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How to Find a Literary Agent: Improve Your Chances for Gaining Literary Representation

  • By Dee Power
  • Published 12/8/2009
  • Writing

First of all, study the elements of a good query letter. Make your letter succinct and positive, but not obnoxious. The letter should stress that you understand the market for your book and how to address that market. Include your credentials and writing credits. Learn what types of manuscripts individual agents are looking for and send yours out to the agents that match up the best with your topic or genre. Polish, polish, polish your pitch to the agent. Use every available networking opportunity to meet people in the publishing industry. Don’t take negative responses personally; keep in mind that many times you are not being rejected, simply ignored. Don’t give up. Perseverance is the critical, but often unheralded, element of publishing success. Finding An Agent We asked over 60 literary agents: Where do agents find clients? 39% Referral from one of their other clients 33% Direct contact by the writer 9% Referral from editors and publishers 8% Referral from other authors not their clients 5% Referrals from other agents 3% Attendance at writers conferences 3% Other

It is no surprise that referrals from the agents’ current clients were the top method cited. Publishing is a relationship-ba

sed industry, and contacts are extremely important. A recommendation from someone whose opinion an agent trusts is always valued and receives prompt attention. Several top-selling authors’ careers were launched when another bestselling author took them under their wing and introduced them to agents or publishers. The process of finding a publisher or an agent is similar. Research, research, and more research. Develop a list of 10 to 20 agencies/publishers who are a good fit with your book. Don’t bother contacting an agent who doesn’t represent fiction for your novel. If a publisher only publishes cookbooks don’t send your how-to business book. Use common sense. Your list can be developed by searching through the online databases listed below or the hard copy books. Many agents insist that you query them on an exclusive basis, meaning you contact them one at a time and wait for that one agent to decline before approaching another agent. That can waste a tremendous amount of time; the agent can take months to get back to you. Publishing houses don’t seem to mind that more than one is considering the same manuscript, and interestingly agents contact a group of publishers at a time. Agents will pit one publishing house against another when they auction a title.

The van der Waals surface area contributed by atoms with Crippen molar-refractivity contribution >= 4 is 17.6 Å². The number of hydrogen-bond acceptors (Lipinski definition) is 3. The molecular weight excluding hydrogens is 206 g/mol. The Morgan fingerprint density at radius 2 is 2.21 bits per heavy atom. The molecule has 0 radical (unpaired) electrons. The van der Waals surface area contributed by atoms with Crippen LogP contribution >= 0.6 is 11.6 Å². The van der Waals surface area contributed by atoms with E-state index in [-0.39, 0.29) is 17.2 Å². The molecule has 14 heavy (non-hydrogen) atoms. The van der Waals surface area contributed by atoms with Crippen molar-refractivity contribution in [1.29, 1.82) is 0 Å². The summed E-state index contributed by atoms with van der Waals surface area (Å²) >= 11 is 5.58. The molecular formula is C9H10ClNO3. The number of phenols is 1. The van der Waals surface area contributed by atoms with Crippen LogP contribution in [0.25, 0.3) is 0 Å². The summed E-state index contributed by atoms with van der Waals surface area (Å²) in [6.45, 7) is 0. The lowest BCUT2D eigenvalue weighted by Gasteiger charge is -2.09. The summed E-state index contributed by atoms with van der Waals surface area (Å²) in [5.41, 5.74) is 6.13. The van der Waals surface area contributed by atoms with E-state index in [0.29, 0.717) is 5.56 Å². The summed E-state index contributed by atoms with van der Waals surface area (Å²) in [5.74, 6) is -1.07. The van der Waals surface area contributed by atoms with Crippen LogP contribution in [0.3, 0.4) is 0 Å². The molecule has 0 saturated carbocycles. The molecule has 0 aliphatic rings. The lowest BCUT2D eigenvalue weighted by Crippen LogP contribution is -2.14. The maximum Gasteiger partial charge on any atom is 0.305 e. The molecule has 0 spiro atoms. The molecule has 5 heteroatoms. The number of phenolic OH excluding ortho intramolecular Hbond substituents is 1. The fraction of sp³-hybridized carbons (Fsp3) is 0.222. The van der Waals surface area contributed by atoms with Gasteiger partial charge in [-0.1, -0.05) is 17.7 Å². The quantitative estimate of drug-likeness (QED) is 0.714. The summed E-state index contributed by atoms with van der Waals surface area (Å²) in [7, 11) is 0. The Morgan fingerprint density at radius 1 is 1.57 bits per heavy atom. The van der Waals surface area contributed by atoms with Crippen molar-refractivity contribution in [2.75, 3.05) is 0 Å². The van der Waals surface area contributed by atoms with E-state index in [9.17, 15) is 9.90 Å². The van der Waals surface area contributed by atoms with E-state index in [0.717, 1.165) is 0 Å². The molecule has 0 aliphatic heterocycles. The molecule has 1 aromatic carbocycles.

So go ahead and contact a group of agents, individually of course.



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